As of now, Garcia and Dilasser report that despite Mexico not having a shelter-in-place order, most Cabo businesses have taken it upon themselves to close for the sake of public health in the long term.
“All the main restaurants in town closed just because they’re all very conscious that, if they don’t make this change now, it could be devastating,” Dilasser said.
Dilasser pointed out that wedding vendors will be impacted slightly less than the boutique hotels and restaurants, because they’ll still get their money as long as couples postpone rather than cancel. Nonetheless, as timelines get pushed, so do final deposits, which can cause significant financial strain. I’ve already had one candid conversation with a vendor, who I’ll be paying in April, regardless of our timeline pushing nearly a year, and I’d encourage any brides and grooms to have those same conversations if they’re able.
However, locally owned restaurants and hotels whose profits come primarily from tourism (rather than weddings) will be hit the hardest. I was adamant about working almost exclusively with local businesses; I made such a case out of it that my plans to use primarily female-owned small businesses were featured in The New York Times. But local businesses also have less backing, which regrettably means they’re more apt to go out of business in the current economy.
On this point, Dilasser reminded me of one semi-heartening truth about most destinations that rely on tourism revenue: they’re accustomed to a low season. And fortunately enough for Mexico, coronavirus-related cancellations are falling right in their low season. The dip in revenue could be much more severe this year, but ultimately, the annual drop in business during the off-season is one many local businesses prepare for financially.
And as Garcia and Dilasser have seen over their 17 years in the Los Cabos wedding industry, that preparation has helped many of these businesses weather storms like widespread illness (swine flu originated in Mexico) and multiple natural disasters.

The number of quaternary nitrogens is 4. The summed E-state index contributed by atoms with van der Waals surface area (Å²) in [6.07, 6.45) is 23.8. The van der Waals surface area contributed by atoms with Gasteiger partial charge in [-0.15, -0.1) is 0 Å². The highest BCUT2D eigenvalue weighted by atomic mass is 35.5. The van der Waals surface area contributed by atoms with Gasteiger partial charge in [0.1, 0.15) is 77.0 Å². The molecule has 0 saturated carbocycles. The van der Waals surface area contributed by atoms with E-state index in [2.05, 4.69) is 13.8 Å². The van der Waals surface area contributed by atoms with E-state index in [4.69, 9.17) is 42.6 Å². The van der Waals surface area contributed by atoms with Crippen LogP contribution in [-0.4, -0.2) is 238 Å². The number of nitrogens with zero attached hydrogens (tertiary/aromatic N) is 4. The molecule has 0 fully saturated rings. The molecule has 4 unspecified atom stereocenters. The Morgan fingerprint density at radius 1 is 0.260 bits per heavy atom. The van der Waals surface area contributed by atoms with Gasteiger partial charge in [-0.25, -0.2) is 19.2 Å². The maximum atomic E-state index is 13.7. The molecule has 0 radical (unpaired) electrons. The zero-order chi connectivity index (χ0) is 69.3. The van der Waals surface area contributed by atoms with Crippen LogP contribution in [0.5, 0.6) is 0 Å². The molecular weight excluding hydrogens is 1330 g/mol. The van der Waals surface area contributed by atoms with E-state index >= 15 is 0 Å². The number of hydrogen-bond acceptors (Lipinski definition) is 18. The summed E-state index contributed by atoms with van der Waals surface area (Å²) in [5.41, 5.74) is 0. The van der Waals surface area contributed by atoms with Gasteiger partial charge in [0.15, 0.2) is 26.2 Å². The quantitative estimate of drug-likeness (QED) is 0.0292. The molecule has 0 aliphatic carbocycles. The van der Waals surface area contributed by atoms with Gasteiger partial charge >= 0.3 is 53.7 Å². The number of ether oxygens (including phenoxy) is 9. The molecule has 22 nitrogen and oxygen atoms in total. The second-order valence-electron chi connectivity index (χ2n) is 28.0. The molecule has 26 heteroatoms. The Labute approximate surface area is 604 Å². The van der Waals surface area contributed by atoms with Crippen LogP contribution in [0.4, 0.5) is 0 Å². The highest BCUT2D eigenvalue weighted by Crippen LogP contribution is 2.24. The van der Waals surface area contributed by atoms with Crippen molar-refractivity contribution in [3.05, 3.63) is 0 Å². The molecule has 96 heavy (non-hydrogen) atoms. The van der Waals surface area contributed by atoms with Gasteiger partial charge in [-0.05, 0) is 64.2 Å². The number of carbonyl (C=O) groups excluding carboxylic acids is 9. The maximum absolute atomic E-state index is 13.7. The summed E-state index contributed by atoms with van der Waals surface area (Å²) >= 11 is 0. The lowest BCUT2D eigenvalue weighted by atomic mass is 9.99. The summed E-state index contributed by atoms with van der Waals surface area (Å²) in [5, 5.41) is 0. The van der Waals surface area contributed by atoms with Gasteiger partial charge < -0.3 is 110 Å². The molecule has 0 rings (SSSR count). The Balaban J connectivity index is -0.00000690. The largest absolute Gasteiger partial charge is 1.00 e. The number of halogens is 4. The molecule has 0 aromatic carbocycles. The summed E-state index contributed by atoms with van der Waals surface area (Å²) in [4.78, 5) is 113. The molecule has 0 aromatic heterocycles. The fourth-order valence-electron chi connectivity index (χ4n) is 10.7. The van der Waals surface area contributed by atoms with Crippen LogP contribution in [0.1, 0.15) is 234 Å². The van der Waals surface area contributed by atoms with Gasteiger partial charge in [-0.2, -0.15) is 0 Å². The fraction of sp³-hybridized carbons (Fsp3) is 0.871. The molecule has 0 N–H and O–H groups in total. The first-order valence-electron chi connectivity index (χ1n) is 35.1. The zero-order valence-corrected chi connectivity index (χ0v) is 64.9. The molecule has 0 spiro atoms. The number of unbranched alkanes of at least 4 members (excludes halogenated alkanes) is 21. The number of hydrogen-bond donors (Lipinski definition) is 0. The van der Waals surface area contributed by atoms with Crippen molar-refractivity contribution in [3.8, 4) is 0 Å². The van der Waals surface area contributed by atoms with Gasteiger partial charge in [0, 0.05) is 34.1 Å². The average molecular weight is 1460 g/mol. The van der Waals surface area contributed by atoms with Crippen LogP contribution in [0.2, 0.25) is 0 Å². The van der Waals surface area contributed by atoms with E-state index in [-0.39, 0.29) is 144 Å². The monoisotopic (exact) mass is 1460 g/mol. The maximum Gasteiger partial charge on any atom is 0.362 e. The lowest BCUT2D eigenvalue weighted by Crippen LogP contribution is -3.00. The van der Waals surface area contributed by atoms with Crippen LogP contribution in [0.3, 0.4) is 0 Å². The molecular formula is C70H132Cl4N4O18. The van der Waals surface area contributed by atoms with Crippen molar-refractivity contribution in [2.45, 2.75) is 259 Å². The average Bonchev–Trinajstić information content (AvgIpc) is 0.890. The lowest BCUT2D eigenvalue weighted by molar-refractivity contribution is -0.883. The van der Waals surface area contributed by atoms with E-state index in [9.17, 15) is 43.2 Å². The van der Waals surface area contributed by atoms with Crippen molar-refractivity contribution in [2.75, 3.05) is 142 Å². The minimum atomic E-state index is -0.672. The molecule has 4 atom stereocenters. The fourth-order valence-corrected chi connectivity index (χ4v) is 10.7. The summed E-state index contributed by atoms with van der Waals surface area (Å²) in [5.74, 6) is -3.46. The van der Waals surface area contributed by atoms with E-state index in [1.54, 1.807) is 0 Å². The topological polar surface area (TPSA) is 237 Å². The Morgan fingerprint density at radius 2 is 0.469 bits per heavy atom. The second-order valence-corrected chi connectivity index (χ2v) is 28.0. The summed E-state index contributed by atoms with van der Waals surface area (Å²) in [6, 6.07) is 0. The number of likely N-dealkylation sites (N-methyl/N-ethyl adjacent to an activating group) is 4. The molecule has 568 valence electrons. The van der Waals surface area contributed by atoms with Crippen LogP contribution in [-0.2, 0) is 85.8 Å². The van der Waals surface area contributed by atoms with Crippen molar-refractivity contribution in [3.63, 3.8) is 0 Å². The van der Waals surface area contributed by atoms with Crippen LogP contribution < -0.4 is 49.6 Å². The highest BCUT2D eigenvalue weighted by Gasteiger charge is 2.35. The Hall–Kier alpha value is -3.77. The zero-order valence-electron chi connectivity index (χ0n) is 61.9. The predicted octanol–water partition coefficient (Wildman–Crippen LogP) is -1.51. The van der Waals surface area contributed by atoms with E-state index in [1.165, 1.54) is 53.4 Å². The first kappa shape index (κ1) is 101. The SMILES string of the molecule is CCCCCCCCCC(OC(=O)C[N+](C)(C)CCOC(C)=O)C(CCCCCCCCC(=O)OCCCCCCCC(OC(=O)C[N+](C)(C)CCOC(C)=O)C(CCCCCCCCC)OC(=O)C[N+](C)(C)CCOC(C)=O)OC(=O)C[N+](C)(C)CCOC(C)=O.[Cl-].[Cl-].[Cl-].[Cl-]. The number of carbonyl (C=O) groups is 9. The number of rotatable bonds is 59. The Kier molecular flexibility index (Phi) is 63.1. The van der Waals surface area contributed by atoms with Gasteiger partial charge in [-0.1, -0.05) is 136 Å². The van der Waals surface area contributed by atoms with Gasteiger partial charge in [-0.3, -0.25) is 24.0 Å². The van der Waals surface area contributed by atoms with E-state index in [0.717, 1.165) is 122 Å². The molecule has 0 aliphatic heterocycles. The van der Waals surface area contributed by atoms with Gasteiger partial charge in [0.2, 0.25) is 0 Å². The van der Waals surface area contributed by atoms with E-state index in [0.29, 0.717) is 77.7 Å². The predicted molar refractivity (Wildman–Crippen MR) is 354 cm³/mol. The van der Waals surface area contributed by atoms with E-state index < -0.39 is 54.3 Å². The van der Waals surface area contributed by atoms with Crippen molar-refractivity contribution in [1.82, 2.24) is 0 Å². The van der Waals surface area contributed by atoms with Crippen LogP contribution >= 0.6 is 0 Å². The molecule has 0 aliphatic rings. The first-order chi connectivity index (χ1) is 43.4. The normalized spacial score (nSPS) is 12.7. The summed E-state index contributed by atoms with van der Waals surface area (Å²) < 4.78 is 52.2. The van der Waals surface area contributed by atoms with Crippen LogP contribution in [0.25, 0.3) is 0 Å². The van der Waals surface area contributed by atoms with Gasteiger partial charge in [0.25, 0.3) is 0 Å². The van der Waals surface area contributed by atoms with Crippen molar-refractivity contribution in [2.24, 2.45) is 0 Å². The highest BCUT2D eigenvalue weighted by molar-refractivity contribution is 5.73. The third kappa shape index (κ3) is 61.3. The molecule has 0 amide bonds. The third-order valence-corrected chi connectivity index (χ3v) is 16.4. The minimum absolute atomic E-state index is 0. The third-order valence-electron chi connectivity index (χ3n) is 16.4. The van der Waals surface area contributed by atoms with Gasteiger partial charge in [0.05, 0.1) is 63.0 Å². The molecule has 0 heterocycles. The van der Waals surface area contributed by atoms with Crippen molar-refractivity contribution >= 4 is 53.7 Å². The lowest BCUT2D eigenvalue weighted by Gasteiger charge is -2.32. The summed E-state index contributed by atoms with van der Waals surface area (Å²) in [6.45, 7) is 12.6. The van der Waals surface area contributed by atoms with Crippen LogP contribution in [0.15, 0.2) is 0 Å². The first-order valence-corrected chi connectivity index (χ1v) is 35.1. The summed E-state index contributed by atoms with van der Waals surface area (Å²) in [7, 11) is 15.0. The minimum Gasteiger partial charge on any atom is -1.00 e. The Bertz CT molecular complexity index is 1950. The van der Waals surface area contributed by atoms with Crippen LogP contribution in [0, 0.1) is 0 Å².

“Summers can be very hard in Cabo,” said Dilasser. “(Businesses) have to be able to hold over for three months of way less business. If they don’t have the cash flow or savings for that, they won’t survive COVID-19. But the ones who’ve been here forever will.”
All this to say, we canceled, rescheduled, and now have a new date. And I’m sure once we grow accustomed to this shift, I’ll decide that the date has a very nice ring to it. Finding a new date was a challenge, and because of the timing, the nature of our event may change a little from what we originally had in mind. There is now a host of logistical questions that need new answers and new solutions. And everything that goes into picking a wedding date and a wedding venue — the calls to important family members, the pro and con debates, the financial nuance of it all — is rehashed when canceling and rescheduling. But while this has been disruptive and trying, I would never have decided against having a destination wedding. We love our venue and our destination, and still want to share the celebration and experience with our guests — no matter how many months off.